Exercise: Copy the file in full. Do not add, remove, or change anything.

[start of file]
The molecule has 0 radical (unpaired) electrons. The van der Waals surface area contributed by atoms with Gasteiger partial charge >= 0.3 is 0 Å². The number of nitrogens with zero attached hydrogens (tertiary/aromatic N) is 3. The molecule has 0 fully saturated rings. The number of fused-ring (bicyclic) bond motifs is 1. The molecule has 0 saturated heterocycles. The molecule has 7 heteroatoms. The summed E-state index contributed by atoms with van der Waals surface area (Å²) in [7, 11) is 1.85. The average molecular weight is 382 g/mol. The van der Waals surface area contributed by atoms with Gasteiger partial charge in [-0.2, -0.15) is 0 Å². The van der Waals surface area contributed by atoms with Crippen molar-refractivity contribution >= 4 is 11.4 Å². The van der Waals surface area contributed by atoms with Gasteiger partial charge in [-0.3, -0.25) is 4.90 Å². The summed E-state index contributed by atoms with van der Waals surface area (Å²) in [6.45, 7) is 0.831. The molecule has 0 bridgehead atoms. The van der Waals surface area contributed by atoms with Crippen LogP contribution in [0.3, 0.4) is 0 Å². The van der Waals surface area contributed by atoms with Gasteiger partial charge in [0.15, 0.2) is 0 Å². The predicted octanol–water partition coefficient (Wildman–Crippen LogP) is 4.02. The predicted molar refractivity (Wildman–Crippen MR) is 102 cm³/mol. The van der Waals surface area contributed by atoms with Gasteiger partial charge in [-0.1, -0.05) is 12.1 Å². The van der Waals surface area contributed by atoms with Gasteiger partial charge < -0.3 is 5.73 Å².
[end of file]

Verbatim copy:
The molecule has 0 radical (unpaired) electrons. The van der Waals surface area contributed by atoms with Gasteiger partial charge >= 0.3 is 0 Å². The number of nitrogens with zero attached hydrogens (tertiary/aromatic N) is 3. The molecule has 0 fully saturated rings. The number of fused-ring (bicyclic) bond motifs is 1. The molecule has 0 saturated heterocycles. The molecule has 7 heteroatoms. The summed E-state index contributed by atoms with van der Waals surface area (Å²) in [7, 11) is 1.85. The average molecular weight is 382 g/mol. The van der Waals surface area contributed by atoms with Gasteiger partial charge in [-0.2, -0.15) is 0 Å². The van der Waals surface area contributed by atoms with Crippen molar-refractivity contribution >= 4 is 11.4 Å². The van der Waals surface area contributed by atoms with Gasteiger partial charge in [-0.3, -0.25) is 4.90 Å². The summed E-state index contributed by atoms with van der Waals surface area (Å²) in [6.45, 7) is 0.831. The molecule has 0 bridgehead atoms. The van der Waals surface area contributed by atoms with Crippen LogP contribution in [0.3, 0.4) is 0 Å². The van der Waals surface area contributed by atoms with Gasteiger partial charge in [0.15, 0.2) is 0 Å². The predicted octanol–water partition coefficient (Wildman–Crippen LogP) is 4.02. The predicted molar refractivity (Wildman–Crippen MR) is 102 cm³/mol. The van der Waals surface area contributed by atoms with Gasteiger partial charge in [-0.1, -0.05) is 12.1 Å². The van der Waals surface area contributed by atoms with Gasteiger partial charge < -0.3 is 5.73 Å².